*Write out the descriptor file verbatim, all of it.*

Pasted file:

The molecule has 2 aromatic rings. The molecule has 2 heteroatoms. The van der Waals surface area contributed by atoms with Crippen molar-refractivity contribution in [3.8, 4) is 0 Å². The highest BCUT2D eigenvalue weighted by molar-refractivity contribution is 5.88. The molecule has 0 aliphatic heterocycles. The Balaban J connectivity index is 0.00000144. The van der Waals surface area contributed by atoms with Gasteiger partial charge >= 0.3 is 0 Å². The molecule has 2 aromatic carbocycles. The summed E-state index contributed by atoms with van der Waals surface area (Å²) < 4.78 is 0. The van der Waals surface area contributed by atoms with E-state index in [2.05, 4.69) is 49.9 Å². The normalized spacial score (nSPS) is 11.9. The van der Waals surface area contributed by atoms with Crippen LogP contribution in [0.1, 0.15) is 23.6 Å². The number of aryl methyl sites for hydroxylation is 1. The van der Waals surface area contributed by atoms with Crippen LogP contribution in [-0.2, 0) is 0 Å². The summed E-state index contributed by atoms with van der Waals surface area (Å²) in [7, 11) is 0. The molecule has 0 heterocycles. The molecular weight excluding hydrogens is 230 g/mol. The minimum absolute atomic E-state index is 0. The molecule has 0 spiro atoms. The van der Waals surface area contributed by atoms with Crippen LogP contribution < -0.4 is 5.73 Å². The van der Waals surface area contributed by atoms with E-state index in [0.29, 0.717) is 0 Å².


The molecule has 2 aromatic rings. The molecule has 2 heteroatoms. The van der Waals surface area contributed by atoms with Crippen molar-refractivity contribution in [3.8, 4) is 0 Å². The highest BCUT2D eigenvalue weighted by molar-refractivity contribution is 5.88. The molecule has 0 aliphatic heterocycles. The Balaban J connectivity index is 0.00000144. The van der Waals surface area contributed by atoms with Gasteiger partial charge >= 0.3 is 0 Å². The molecule has 2 aromatic carbocycles. The summed E-state index contributed by atoms with van der Waals surface area (Å²) < 4.78 is 0. The van der Waals surface area contributed by atoms with E-state index in [2.05, 4.69) is 49.9 Å². The normalized spacial score (nSPS) is 11.9. The van der Waals surface area contributed by atoms with Crippen LogP contribution in [0.1, 0.15) is 23.6 Å². The number of aryl methyl sites for hydroxylation is 1. The van der Waals surface area contributed by atoms with Crippen LogP contribution in [-0.2, 0) is 0 Å². The summed E-state index contributed by atoms with van der Waals surface area (Å²) in [7, 11) is 0. The molecule has 0 heterocycles. The molecular weight excluding hydrogens is 230 g/mol. The minimum absolute atomic E-state index is 0. The molecule has 0 spiro atoms. The van der Waals surface area contributed by atoms with Crippen LogP contribution < -0.4 is 5.73 Å². The van der Waals surface area contributed by atoms with E-state index in [0.29, 0.717) is 0 Å².